Thursday, June 13, 2013

My Uncle, the Gambling Addict

You probably know someone like my uncle.  You might even have someone like him in your family.  

People with serious gambling problems aren't hard to spot.  Their homes are always shabby and neglected looking, with peeling paint and missing shingles.  Their yards are overgrown with weeds and seldom mowed.  Their children wear ragged clothing and, in the worst cases, are ill fed and sickly.

They’re always just one step ahead of the bill collectors because they pay for life’s necessities with credit, with all of their income being diverted in service of their addiction.  If they own a car, you can be sure it’s both old and in a terrible state of disrepair.

Such people are seldom close with their families, neighbors, or have any friends—save for their fellow addicts—because their addiction has caused them to alienate all who might be sympathetic or supportive. Their relentless pursuit of the Big Payoff has caused them to lie, cheat and steal from all those unfortunate enough to get close to them.

As I said, we all know someone like my uncle.  And if you’re a U.S. citizen, I know you know my uncle, because he’s your uncle too. 

His name is Uncle Sam.

Now I know that my analogy is a bit weak in that Uncle Sam isn’t so much a gambler as he is an enabler of the Big Time gamblers whose billions dominate our government.  But the level of influence wielded by these Big Shots—always substantial—has grown at such an astonishing pace in recent years, it’s fair to say that they now are Uncle Sam.

Only the new Uncle Sam no longer wears that corny red, white and blue getup.  That outfit represented a lot of quaint, outmoded ideas like fair play, justice and government-by-the-people.  And nobody who’s anybody cares about that stuff anymore.

No, he’s traded it in for a sharkskin suit, two tone shoes and a black fedora.  Like a mobster straight out of a Scorsese flick, when he bets with a bookie and wins, he collects his money.  On the other hand, when he bets with a bookie and loses...he collects his money.  If the bookie refuses, he’s in for some serious trouble. 

And when the mobster’s addiction spirals out of control, he starts squeezing every one of his underlings to kick as much cash upstairs as they can.  When that’s not enough, they start letting the basic stuff go and they end up living in the sort of houses described above.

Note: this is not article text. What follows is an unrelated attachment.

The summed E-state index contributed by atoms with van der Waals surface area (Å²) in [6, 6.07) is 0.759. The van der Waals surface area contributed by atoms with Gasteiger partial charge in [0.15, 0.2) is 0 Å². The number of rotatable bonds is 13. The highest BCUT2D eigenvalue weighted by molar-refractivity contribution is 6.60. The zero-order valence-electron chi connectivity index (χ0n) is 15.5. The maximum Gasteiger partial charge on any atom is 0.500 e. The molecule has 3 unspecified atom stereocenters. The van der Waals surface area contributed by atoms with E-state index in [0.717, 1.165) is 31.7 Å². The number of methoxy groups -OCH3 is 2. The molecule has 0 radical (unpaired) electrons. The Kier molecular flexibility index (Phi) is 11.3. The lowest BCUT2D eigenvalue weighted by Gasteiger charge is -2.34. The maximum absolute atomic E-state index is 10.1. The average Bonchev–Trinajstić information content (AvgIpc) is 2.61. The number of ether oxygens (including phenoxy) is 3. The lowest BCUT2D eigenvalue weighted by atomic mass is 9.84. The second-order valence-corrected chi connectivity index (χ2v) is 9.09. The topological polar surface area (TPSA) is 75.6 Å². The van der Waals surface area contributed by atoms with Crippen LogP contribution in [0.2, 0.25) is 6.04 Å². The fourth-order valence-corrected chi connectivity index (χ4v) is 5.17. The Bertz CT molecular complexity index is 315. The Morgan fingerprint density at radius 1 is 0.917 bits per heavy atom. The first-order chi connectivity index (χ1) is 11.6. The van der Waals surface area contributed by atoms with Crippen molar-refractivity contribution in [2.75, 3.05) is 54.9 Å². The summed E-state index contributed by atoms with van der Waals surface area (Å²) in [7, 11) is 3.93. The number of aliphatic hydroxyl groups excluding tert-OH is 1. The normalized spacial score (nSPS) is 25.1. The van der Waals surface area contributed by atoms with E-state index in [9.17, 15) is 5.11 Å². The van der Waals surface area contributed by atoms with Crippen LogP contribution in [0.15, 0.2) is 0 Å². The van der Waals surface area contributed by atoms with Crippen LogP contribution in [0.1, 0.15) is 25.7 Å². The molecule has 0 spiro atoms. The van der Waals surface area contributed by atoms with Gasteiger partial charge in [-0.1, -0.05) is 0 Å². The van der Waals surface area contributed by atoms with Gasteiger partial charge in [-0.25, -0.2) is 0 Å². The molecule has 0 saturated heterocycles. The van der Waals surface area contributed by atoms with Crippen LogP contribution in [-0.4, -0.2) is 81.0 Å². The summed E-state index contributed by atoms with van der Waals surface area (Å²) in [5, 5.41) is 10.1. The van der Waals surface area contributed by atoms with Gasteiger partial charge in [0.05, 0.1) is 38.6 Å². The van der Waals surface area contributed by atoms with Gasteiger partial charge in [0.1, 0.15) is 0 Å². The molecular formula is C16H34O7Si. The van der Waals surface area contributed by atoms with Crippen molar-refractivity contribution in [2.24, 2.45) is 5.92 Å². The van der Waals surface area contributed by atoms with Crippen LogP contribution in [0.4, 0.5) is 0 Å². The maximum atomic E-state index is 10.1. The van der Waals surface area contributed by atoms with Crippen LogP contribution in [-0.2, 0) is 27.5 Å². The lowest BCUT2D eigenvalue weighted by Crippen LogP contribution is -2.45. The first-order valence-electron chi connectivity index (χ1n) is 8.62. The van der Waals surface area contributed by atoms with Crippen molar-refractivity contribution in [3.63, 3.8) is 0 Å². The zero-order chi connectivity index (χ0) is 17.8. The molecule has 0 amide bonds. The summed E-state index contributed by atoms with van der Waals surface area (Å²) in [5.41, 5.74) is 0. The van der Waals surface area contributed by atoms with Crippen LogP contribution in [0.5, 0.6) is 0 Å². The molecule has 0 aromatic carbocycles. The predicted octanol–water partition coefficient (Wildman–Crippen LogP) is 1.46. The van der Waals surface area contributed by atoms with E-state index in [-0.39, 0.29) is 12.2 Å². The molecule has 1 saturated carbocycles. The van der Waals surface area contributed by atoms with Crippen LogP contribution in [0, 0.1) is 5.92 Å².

And it’s gotten to that point in the U.S.  Have you taken a good look at our ‘house and yard’ lately?  Millions of homes are in foreclosure with millions more on the verge.  Large swaths of our cities are in decay.  Roads and bridges are reaching a frightening state of disrepair.  Poverty is soaring, with social programs suffering drastic cuts.  (More than one in five children in the U.S. is now living in poverty!)  Public schools are crumbling, due to equally drastic cuts in spending for education.  Vast numbers of citizens are either unemployed or underemployed and our standing in the world community has degraded, with anti-American sentiment at an all time high.

I could go on and on, but in short, our national ‘house and yard’ looks like it belongs to an addict.

So why did this happen?  Because a bunch of Big Shot gamblers made a load of bad bets and they’re taking payment for them out of our collective ass. And just like the addict's house, which will someday collapse from neglect, so shall our nation someday collapse from this shameful neglect.

All of this points to one conclusion:  Our country is being run by a pack of degenerate junkies and the time is nigh for an intervention.

1 comment:

  1. You know I agree! You write SO well, Bill! And do you think there are lots of people out there that need counseling? Well, guess what? Community mental health orgs. have been cut to the bone. So yes, it is like a parent (or uncle) with an addiction that traumatizes everyone around them.